After years of campaigning to highlight the harm people with ME have experienced when undergoing graded exercise therapy, #MEAction UK have just received a momentous email from the National Institute for Health and Care Excellence (NICE), advising us that:
NICE have updated the warning on the 2007 CFS/ME guideline, directing health professionals to the new draft recommendations on graded exercise therapy which explicitly state:
“Do not offer people with ME/CFS any programme based on fixed incremental increases in physical activity or exercise, for example graded exercise therapy”
In the response we have received from NICE, they say:
“As a result of your email, we have amended the note on the overview page of the current guideline to highlight that the draft recommendations are now available, including those on GET.”
Here’s the amended warning:
“NICE is aware of concerns about graded exercise therapy (GET) and is updating the current recommendations. Please see the guideline in development page for information on our update (including draft recommendations on GET) which we expect to publish in April 2021. We are also developing guidance on the management of the long-term effects of COVID-19.”
This is a major improvement from the previous statement that related only to those recovering from COVID-19:
“NICE is aware of concerns about graded exercise therapy (GET) for people who are recovering from COVID‑19. Please see the guideline in development page for information on our update of this guidance, which will include reviewing the evidence on GET.”
While the 2007 CFS/ME guideline remains in place until April 2021, this is a major win for the ME community.
We would like to thank the National Institute for Health and Care Excellence for taking this step to safeguard people with ME from a harmful treatment.
Read our email exchange below:
Dear Paul, Helen and Katie,
First off, thank you for all of your hard work around the ME/CFS guideline, it is a major improvement.
We are writing to you in relation to the recommendations in the draft guideline and what they mean for the current guideline that remains in place until 21st April 2021.
You have maintained in your responses to us throughout the review process that the committee needed to be able to assess all the evidence prior to you putting a warning on the current guideline, citing concern that it could unduly influence their interrogation of the evidence.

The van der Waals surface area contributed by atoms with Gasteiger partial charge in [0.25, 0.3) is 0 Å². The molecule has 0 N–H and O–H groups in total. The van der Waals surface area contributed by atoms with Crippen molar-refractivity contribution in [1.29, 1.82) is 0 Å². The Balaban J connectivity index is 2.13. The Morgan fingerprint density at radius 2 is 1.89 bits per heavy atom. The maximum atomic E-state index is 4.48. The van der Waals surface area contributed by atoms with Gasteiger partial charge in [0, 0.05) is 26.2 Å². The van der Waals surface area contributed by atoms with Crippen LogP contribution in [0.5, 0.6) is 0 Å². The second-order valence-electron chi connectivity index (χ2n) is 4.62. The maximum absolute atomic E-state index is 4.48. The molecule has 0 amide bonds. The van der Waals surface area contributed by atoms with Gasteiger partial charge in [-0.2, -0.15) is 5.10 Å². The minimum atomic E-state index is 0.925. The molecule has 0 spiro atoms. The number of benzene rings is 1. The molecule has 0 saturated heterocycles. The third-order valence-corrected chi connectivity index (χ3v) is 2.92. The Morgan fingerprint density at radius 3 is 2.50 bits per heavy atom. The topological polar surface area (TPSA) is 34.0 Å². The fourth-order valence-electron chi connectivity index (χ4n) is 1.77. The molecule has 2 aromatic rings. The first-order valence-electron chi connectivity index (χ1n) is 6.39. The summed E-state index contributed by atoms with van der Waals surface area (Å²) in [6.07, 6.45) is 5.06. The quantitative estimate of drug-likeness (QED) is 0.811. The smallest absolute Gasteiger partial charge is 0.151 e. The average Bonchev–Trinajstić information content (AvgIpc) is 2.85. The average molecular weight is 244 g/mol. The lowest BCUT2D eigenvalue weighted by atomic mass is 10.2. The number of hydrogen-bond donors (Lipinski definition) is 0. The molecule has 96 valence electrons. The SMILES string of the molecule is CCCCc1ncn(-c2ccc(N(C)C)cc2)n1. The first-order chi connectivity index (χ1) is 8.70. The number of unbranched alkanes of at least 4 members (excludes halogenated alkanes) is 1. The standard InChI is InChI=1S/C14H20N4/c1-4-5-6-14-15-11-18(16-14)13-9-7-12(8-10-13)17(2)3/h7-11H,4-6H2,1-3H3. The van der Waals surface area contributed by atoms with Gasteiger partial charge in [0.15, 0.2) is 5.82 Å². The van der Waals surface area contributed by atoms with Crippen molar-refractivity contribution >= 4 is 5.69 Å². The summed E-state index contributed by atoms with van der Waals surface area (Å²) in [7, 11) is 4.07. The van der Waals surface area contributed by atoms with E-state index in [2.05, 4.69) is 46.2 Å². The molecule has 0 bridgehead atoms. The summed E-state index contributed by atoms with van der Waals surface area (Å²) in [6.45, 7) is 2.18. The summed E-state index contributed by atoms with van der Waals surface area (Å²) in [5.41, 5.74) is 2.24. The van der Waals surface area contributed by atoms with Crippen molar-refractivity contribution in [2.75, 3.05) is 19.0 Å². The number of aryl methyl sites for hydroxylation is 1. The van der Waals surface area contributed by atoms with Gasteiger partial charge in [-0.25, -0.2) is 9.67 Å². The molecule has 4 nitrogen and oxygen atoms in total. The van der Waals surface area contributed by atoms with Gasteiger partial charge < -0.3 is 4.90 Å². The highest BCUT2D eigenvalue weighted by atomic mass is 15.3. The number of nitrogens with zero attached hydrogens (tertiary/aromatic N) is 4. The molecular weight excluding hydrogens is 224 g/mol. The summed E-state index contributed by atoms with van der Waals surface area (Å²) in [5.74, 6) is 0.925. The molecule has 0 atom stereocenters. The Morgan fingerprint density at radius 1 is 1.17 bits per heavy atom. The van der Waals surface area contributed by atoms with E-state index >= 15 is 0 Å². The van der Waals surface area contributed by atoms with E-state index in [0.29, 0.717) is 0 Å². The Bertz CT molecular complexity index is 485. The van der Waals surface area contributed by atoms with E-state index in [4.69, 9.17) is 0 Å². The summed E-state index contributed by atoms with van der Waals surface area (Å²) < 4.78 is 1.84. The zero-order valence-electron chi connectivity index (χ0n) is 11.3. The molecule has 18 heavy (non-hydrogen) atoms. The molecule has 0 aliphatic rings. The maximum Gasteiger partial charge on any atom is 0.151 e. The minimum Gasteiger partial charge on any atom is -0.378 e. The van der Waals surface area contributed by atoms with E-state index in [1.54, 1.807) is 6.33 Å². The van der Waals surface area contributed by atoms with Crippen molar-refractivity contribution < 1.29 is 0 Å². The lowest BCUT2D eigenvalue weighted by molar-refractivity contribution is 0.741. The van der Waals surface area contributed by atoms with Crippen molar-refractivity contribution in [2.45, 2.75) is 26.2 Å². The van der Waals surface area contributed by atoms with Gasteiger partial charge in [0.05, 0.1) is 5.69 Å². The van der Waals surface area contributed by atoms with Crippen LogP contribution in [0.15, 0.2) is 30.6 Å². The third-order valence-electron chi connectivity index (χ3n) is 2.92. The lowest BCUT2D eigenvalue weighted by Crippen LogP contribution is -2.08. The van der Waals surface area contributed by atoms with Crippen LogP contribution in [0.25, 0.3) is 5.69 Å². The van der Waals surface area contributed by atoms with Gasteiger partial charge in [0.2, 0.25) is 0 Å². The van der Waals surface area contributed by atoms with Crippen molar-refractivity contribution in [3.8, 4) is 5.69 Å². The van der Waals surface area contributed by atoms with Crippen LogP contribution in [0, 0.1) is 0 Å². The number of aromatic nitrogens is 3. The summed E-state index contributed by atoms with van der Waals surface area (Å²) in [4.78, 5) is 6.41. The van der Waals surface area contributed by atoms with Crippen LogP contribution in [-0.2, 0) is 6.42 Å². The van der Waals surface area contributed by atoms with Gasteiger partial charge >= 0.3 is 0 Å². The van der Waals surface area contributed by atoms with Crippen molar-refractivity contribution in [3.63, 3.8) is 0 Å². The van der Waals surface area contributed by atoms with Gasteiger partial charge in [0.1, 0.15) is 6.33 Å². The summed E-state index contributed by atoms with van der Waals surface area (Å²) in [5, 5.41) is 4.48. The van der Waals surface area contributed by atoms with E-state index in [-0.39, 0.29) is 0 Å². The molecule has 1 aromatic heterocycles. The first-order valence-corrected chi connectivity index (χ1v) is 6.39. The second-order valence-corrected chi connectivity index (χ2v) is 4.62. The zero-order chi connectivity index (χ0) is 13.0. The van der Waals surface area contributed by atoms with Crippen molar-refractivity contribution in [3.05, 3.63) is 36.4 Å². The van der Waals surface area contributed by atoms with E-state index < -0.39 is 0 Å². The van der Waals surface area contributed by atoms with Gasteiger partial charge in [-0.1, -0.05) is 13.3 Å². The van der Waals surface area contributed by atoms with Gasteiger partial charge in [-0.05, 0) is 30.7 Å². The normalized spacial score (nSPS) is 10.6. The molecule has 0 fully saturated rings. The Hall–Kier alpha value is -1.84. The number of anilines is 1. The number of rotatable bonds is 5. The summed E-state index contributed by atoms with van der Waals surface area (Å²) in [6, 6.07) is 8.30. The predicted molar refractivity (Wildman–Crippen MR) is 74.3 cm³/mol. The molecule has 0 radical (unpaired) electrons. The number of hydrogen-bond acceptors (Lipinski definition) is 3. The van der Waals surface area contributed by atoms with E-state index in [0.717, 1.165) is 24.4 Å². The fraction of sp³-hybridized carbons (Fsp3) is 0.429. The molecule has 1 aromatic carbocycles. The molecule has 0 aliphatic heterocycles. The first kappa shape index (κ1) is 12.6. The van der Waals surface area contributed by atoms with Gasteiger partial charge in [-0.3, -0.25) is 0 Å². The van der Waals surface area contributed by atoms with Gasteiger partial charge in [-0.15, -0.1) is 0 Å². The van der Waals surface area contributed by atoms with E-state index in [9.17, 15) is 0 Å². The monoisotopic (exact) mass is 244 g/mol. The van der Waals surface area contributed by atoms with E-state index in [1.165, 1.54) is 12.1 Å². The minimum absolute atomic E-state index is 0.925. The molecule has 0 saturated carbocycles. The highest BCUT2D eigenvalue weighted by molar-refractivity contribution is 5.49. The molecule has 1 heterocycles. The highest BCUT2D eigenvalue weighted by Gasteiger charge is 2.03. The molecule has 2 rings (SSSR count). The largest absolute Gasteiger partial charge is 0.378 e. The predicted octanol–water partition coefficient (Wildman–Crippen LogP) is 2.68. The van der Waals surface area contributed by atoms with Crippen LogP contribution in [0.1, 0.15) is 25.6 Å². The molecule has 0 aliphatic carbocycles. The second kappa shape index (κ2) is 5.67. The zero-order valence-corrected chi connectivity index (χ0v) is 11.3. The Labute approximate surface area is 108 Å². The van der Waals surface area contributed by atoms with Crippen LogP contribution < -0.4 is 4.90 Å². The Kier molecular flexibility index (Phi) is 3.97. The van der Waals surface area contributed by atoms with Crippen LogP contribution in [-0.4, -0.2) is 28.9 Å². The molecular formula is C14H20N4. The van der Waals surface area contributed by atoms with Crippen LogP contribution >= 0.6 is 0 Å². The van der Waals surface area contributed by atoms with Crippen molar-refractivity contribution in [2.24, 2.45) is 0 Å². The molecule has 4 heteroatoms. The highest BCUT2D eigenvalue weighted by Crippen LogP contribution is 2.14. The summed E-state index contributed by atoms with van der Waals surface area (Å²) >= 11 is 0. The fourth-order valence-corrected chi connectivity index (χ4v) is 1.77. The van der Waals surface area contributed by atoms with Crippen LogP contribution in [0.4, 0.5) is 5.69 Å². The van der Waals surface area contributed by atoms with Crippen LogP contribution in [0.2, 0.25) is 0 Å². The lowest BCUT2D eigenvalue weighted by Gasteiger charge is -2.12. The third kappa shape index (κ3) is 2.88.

The committee has now assessed the evidence and clearly found that the current recommendation of graded exercise therapy has little evidence of benefit, yet has significant evidence of harm.
We recognise this may be an uncommon situation to be in, and that there may not be a clear procedure for you to follow.
There appear to be a few possible options such as:
Removing the current guideline from the website and directing interested parties to the new draft guideline, with a proviso that it still needs to go through this consultation stage.
Putting a prominent notice on the front of the guideline, similar to the one you have added around Long Covid, noting that the new draft guideline recommends against the use of graded exercise therapy, and linking to the new draft guideline.
Adding a prominent notice to the recommendation of graded exercise therapy itself, noting that the new draft guideline recommends against this and linking to that section of the new draft guideline.
If it would be helpful to have a phone call to discuss how to move this forwards please do say.
I hope you have been able to read some of the reactions from people with ME and their carers on social media. There has already been significant positive feedback, with more people than I have been able to count saying they were in tears of relief reading the draft guideline.
On behalf of #MEAction UK
I’m so sorry for the delay in replying to your email below, this was an oversight on my part so thank you for your follow up email.
Thank you for your positive feedback on the draft guideline.
I’ve discussed your email with colleagues in the Centre for Guidelines.
As part of the guideline development process, the committee still needs to consider comments submitted during consultation. Those comments, and the committee’s response, inform the final guideline and it is not finalised until this consideration has happened.
So, our position is that the published guideline remains in place until the new one is published. However, although it remains the case that the current guideline is clear that any course of treatment or management should be as a result of a shared decision after discussion of the potential benefits and risks, clinicians might want to consider whether, in light of the draft recommendations around the use of GET and pending publication of the final guidance, it would be appropriate to initiate patients on this treatment.
As a result of your email, we have amended the note on the overview page of the current guideline to highlight that the draft recommendations are now available, including those on GET.
With best wishes for a lovely Christmas,
Senior communications manager (enquiries)
National Institute for Health and Care Excellence